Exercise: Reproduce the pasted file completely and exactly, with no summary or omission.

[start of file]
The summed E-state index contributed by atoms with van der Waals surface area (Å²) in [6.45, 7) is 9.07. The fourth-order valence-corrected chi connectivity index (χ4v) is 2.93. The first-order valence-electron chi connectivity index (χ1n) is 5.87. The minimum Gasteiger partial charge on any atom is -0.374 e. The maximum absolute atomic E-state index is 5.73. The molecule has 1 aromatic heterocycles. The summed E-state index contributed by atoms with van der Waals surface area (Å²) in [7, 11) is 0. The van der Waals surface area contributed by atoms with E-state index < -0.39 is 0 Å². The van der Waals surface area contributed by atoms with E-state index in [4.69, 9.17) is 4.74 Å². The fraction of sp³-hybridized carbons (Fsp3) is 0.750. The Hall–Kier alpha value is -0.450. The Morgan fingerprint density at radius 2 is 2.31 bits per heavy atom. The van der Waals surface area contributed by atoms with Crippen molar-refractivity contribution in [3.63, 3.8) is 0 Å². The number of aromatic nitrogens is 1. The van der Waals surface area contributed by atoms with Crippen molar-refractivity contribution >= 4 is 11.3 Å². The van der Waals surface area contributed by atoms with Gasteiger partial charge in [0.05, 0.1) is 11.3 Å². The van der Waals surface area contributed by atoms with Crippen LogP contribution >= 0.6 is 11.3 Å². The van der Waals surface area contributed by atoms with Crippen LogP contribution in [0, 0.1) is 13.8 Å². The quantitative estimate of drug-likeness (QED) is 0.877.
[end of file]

The summed E-state index contributed by atoms with van der Waals surface area (Å²) in [6.45, 7) is 9.07. The fourth-order valence-corrected chi connectivity index (χ4v) is 2.93. The first-order valence-electron chi connectivity index (χ1n) is 5.87. The minimum Gasteiger partial charge on any atom is -0.374 e. The maximum absolute atomic E-state index is 5.73. The molecule has 1 aromatic heterocycles. The summed E-state index contributed by atoms with van der Waals surface area (Å²) in [7, 11) is 0. The van der Waals surface area contributed by atoms with E-state index < -0.39 is 0 Å². The van der Waals surface area contributed by atoms with E-state index in [4.69, 9.17) is 4.74 Å². The fraction of sp³-hybridized carbons (Fsp3) is 0.750. The Hall–Kier alpha value is -0.450. The Morgan fingerprint density at radius 2 is 2.31 bits per heavy atom. The van der Waals surface area contributed by atoms with Crippen molar-refractivity contribution in [3.63, 3.8) is 0 Å². The number of aromatic nitrogens is 1. The van der Waals surface area contributed by atoms with Crippen molar-refractivity contribution >= 4 is 11.3 Å². The van der Waals surface area contributed by atoms with Gasteiger partial charge in [0.05, 0.1) is 11.3 Å². The van der Waals surface area contributed by atoms with Crippen LogP contribution >= 0.6 is 11.3 Å². The van der Waals surface area contributed by atoms with Crippen LogP contribution in [0, 0.1) is 13.8 Å². The quantitative estimate of drug-likeness (QED) is 0.877.